Even the most spendthrift progressives should be alarmed by the latest headlines on the nation’s rapidly rising tide of red ink: In October, the first month of the new fiscal year, the US budget hit a whopping $134 billion — fully 34% higher than during the previous October.
Outlays for the month ran to $380 billion, an 8% spike, year over year. The increases went to cover higher military spending, health care and Social Security costs.
Revenue, meanwhile, fell 3%, to $246 billion, though the Treasury tied most of that decline to a shift in the timing of certain payments.
It wasn’t just one quirky month, either: Last year, Uncle Sam laid out nearly $1 trillion more than he took in revenue. The federal government’s expected to pass that mark this year — and every year for at least the next decade.
Think about that: $10 trillion — more than $31,250 in new IOUs for every man, woman and child — over the next 10 years. And that’s on top of the nation’s current outstanding public debt, which just topped $23 trillion ($71,875 for every American).
Sure, debt can be rolled over, refinanced, expanded — assuming lenders continue to believe they’ll be repaid. Then again, if the hole grows too deep, that confidence may start erode. In 1974, national debt was 31% of the year’s gross domestic product; today it’s well over 100% of GDP.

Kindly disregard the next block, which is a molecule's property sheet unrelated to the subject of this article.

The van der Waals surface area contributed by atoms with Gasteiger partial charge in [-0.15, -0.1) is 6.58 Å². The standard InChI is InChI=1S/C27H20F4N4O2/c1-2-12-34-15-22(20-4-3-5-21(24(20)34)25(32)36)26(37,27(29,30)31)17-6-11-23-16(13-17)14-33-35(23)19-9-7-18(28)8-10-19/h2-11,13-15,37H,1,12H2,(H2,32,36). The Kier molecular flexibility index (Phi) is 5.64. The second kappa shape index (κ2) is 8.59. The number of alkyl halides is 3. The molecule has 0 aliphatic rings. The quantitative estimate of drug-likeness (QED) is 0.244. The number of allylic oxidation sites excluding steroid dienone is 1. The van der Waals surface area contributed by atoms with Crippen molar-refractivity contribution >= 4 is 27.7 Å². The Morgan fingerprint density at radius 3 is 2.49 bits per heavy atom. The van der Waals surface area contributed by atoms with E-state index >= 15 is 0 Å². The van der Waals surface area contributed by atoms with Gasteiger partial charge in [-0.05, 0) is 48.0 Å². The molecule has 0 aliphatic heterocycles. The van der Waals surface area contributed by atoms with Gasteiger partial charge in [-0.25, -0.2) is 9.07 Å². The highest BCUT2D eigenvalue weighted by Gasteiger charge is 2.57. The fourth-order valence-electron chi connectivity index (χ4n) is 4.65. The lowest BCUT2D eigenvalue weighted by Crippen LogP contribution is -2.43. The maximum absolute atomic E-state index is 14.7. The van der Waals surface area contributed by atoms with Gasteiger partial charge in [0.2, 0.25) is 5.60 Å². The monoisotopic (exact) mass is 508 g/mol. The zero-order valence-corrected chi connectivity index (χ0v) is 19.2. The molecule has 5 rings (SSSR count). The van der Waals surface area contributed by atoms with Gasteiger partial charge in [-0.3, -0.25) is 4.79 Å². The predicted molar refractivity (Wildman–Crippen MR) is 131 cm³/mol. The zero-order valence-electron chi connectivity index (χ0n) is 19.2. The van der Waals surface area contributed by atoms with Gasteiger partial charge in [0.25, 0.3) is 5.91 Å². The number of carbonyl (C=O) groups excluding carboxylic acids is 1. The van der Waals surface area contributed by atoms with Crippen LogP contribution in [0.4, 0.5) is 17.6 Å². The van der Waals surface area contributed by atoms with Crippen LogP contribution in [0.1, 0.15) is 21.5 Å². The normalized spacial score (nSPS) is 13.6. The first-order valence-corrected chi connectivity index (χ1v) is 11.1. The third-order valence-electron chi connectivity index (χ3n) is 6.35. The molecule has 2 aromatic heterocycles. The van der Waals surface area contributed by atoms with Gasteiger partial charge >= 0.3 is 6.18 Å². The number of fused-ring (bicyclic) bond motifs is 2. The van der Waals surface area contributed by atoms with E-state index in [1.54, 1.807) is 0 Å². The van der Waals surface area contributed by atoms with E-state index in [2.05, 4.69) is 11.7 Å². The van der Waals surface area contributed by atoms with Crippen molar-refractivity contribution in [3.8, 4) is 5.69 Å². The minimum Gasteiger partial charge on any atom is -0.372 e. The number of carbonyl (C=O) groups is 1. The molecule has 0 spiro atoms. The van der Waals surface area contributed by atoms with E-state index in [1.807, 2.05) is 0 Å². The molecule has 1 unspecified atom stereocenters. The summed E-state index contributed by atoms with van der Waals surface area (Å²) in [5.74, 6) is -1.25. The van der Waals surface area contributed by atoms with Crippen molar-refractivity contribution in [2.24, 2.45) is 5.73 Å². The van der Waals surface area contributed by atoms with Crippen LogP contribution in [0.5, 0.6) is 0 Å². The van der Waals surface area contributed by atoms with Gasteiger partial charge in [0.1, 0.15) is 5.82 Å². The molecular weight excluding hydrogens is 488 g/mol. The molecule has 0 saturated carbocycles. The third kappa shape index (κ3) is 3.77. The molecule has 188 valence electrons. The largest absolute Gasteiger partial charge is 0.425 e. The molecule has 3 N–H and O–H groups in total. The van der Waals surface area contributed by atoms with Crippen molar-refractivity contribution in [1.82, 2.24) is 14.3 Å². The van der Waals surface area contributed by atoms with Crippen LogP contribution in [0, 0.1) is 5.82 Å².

Meanwhile, payments on those outstanding sums (with interest, of course) become a huge part of the annual budget: In October, debt-financing costs came to $33 billion, accounting for about a quarter of the entire month’s deficit.
You can try to blame President Trump’s tax cuts — but they’ve led to a strong economy that grew federal revenue 4% last year, more than double inflation. Yet spending went through the roof, ending 8% over the previous year.
Among the biggest culprits on the spending side? Entitlements, like Social Security and Medicare. They’re also the scariest, because they’re also deep in the hole, and their day of reckoning isn’t far off.
Social Security, with an unfunded liability over the next 75 years of $13.9 trillion, is estimated to run out of reserves in 2034. Medicare faces a $37 trillion, 75-year nut, with the hospital insurance fund on course to run dry in just seven years.
Guaranteed retirement benefits grow more expensive as people live longer. Meanwhile, falling US birth rates leave each worker supporting more and more retirees.
As economist John Phelan recently noted, “In 1946, the burden of one retiree was shared between 42 workers”; today it’s roughly three workers per, and by 2030 it’ll be just two. “A working couple will have to support not only themselves and their family but also someone outside the family thanks to Social Security and Medicare.”
As a result, taxes will have to go up sharply for tomorrow’s workers or benefits cut for retirees — or both.
No one will be happy — but the sooner America starts confronting the issue, the less the pain.